Terminate DICOMRetrieve move/get following an event

In a python script, I would like to terminate ctk.ctkDICOMRetrieve.moveSeries(studyinstanceUID, seriesinstanceUID) when an event is triggered. In short, I can trigger the event within slicer.dicomListener.fileAddedCallback, but the question is then how to terminate the call to moveSeries. Multiprocessing within slicer does not behave as expected (see Inconsistent handling of multiprocessing by slicer - #3 by dvbower) and I’m trying to build on existing infrastructure provided in DICOMLib etc. to avoid re-inventing the wheel and also to minimise code maintenance.

I’ve dug around in the ctk library (ctkDICOMRetrieve.cpp) but I currently don’t fully understand the python wrapping well enough to know if it is possible to send a terminate command whilst a wrapped DICOM command is running. DICOMRetrieve, DICOMQuery seem to be wrapping the cpp library directly, whereas the DICOMListener class lives in DICOM.py. Thanks.

The dicom networking (dimse) support in CTK and Slicer only handle a set of common use cases and canceling a move never came up before that I know of. The underlying dcmtk code has a DcmSCU::sendCANCELRequest method that could be added to the CTK code if your use case motivates you or anyone to dig in at that level. Cancel was only implemented in CTK for CGET and CSTORE because in those cases the CTK code handles the full transaction whereas in CMOVE the transaction is initiated but then handled by the server. The cancel operation would require keeping track of the context ID to issue the cancel request. There would need to be some details to work out but implementing the feature would be pretty mechanical. It would take a while to implement, test, update Slicer, etc.

You are correct that the listener is implemented differently for a few reasons. For example, the storescp executable already provided all the needed functionality, the slicer integration could be done in python, and keeping the networking isolated in a separate process is more robust, easier to debug, and avoids blocking the application during network operations.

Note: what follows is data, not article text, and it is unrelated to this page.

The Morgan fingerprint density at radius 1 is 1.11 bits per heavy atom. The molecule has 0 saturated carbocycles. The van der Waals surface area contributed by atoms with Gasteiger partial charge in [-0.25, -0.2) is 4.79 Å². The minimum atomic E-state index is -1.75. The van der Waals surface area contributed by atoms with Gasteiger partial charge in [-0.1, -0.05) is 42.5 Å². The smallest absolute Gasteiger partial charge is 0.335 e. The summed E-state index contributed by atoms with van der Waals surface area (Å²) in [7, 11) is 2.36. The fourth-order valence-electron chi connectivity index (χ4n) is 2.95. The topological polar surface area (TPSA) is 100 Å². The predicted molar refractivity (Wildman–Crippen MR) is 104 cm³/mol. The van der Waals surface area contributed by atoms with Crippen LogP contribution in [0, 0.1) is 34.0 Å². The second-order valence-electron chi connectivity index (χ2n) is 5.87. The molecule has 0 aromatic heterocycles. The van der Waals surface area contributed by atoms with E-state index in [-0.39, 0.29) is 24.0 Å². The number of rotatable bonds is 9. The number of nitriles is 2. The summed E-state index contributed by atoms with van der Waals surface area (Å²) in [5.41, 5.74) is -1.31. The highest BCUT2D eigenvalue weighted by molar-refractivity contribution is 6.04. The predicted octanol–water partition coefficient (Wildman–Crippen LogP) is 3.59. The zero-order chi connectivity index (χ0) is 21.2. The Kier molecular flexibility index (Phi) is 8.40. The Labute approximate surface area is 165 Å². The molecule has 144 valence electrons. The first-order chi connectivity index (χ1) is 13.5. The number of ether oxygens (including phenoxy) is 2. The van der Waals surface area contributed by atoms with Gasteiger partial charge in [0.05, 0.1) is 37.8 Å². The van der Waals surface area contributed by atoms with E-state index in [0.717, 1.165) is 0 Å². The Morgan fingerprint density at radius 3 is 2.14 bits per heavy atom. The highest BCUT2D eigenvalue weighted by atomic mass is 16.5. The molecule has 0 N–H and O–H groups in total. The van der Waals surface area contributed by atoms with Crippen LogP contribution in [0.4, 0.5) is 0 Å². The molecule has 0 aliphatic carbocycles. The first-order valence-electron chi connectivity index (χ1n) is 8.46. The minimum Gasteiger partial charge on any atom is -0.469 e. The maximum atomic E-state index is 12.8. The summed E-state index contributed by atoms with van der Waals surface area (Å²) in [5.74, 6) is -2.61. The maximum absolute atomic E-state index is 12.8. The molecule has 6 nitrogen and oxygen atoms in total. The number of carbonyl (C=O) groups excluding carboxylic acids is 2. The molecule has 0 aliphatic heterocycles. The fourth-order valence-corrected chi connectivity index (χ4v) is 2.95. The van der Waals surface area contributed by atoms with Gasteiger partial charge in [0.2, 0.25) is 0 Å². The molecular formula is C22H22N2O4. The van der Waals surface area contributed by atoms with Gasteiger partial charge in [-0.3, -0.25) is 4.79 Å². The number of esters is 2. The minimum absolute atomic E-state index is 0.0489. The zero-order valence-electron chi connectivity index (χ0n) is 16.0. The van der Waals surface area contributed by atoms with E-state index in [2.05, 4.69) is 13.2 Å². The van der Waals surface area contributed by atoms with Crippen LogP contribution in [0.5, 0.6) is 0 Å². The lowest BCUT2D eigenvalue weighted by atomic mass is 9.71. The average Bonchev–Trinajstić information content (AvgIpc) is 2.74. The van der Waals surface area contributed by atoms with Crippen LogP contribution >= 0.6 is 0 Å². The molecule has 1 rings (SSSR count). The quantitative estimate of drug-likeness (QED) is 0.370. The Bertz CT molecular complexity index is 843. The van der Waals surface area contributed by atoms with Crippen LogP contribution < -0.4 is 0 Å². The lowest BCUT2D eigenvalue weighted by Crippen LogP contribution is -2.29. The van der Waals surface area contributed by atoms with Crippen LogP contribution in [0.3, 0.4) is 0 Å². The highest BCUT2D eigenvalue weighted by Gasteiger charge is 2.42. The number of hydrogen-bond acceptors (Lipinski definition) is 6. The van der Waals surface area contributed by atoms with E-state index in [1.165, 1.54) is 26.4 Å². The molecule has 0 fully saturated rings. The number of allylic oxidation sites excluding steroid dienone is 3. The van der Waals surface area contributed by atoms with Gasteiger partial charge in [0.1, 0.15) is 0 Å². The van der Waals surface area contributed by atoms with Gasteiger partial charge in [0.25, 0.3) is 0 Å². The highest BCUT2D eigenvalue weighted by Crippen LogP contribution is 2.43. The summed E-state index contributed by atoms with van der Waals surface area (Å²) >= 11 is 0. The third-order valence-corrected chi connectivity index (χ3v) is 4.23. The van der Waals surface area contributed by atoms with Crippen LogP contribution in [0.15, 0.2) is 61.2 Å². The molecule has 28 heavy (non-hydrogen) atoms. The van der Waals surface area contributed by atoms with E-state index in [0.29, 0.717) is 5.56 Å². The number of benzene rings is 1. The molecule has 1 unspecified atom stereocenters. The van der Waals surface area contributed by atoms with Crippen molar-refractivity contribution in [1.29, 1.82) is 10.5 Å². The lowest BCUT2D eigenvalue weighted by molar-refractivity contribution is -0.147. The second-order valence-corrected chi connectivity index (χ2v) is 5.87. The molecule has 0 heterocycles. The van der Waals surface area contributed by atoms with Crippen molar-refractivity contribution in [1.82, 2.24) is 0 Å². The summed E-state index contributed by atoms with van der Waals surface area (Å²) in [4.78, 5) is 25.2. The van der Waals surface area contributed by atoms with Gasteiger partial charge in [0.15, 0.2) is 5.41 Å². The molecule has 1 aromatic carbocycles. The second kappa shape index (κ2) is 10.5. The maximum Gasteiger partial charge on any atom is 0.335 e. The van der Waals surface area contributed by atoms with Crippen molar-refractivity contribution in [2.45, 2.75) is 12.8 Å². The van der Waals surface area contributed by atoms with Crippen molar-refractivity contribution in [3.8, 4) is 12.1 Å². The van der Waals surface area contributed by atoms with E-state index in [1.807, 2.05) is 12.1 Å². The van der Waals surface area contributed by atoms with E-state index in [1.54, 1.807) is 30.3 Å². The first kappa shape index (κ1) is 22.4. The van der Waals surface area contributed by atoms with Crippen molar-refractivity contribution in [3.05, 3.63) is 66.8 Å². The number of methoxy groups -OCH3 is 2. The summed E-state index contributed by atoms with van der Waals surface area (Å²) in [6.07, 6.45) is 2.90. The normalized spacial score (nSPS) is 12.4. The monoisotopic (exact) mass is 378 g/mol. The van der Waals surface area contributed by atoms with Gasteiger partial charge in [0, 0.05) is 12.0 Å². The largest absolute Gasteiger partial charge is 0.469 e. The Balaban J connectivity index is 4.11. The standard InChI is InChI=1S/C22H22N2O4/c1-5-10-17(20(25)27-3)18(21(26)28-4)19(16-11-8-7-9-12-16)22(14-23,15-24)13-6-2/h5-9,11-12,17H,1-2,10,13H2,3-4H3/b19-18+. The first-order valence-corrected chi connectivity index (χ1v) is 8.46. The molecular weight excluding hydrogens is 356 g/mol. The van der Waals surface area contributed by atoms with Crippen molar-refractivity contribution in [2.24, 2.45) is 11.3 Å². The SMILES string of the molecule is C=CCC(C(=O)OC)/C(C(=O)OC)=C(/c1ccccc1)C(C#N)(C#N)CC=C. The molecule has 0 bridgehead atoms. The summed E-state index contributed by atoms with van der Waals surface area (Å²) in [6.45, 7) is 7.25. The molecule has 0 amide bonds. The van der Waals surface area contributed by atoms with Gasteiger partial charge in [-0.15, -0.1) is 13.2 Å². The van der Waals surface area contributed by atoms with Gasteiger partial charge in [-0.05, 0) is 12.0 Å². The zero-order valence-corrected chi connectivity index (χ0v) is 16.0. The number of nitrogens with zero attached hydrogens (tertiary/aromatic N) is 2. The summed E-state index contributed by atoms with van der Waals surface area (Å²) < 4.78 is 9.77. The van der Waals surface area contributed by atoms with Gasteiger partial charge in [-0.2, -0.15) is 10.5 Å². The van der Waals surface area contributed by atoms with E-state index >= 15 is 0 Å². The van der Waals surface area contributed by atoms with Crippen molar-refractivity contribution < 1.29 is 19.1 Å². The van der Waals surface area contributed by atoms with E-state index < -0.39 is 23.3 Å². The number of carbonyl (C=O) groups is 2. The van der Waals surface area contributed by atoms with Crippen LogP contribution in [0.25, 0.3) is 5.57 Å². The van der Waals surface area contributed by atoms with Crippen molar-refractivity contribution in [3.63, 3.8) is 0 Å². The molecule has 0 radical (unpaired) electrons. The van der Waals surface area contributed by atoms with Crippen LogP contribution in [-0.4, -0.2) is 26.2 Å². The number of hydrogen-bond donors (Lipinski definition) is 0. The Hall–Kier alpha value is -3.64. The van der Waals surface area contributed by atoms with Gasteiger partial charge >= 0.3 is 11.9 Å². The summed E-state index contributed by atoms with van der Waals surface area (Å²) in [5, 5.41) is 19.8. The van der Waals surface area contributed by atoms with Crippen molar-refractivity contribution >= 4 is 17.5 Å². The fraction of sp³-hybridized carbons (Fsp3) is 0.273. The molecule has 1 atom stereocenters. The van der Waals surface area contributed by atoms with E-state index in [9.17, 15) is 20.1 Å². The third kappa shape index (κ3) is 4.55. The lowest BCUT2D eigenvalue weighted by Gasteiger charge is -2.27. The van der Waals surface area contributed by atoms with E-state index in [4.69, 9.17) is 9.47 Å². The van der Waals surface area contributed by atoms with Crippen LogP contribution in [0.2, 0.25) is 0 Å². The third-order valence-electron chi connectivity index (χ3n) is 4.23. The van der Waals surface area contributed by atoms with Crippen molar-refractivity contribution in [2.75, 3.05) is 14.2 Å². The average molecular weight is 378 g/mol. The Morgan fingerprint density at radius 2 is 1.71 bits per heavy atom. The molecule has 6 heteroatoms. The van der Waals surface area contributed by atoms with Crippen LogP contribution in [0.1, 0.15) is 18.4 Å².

Another option might be for you to use CGET if you need to be able to cancel the operation. It used to be that CMOVE was more universally supported but I believe CGET is pretty common these days.

Working with CMOVE, and dimse in general, is always a challenge, but it’s a robust standard that has held up well in the field so if you can work this out it should be reliable. If you have flexibility in terms of the server you work with then you may prefer DICOMweb which is a lot easier for most programmers to work with. If you describe your constraints maybe we can give more specific advice.

Thanks Steve for the detailed response. I will certainly look into these options for a long-term solution. In the short-term, however, I’m wondering if I can simply raise a custom exception in slicer.dicomListener.fileAddedCallback to return programme control back to python main. But I worry this might result in orphaned or zombie processes (associated with CMOVE) that won’t get cleared until the python script completes (exits). Nevertheless, maybe this will suffice in the short-term.

I think the key problem is that a CMOVE request tells the dicom server to start a transfer operation and unless you tell it to cancel it may do multiple retries or otherwise get in a bad state if you stop the listener. I suppose it would eventually time out and just log an error but that’s probably not preferred. Maybe it’s easier to just let it send the data but ignore everything when it’s no longer useful to you.

I’m not clear on the control flow issues you mentioned since the process should be all be event-driven.

Can you describe a bit more about the scenario you are trying to support?

The main objective is to only download one instance associated with a given Study ID and Series ID. This is because the dicom metadata in any one instance will determine the next course of action (download all instances in that series, or skip that series, which I would perform as a separate loop once the single DICOM samples from each series have been interrogated with pydicom).

I had also thought about allowing C-MOVE to proceed but somehow mute the listener to avoid downloading any more files after the event has tripped. I’m not sure how to do this elegantly though, without effectively forcing C-MOVE to error out (which seems to happen if I corrupt the listener attributes, which is not elegant, as you rightly point out).

Since you are doing custom programming anyway and need to make sure it works with the functions of the particular server you are using, maybe instead of using ctkDICOMRetrieve you could use movescu directly to request a single instance. Using these command line tools can help debug the basic operations and make it easier to implement a robust user interface in Slicer.

Regarding the control flow issues keep in mind that all of these networking operations are asynchronous and you may need to handle responses that come in any order.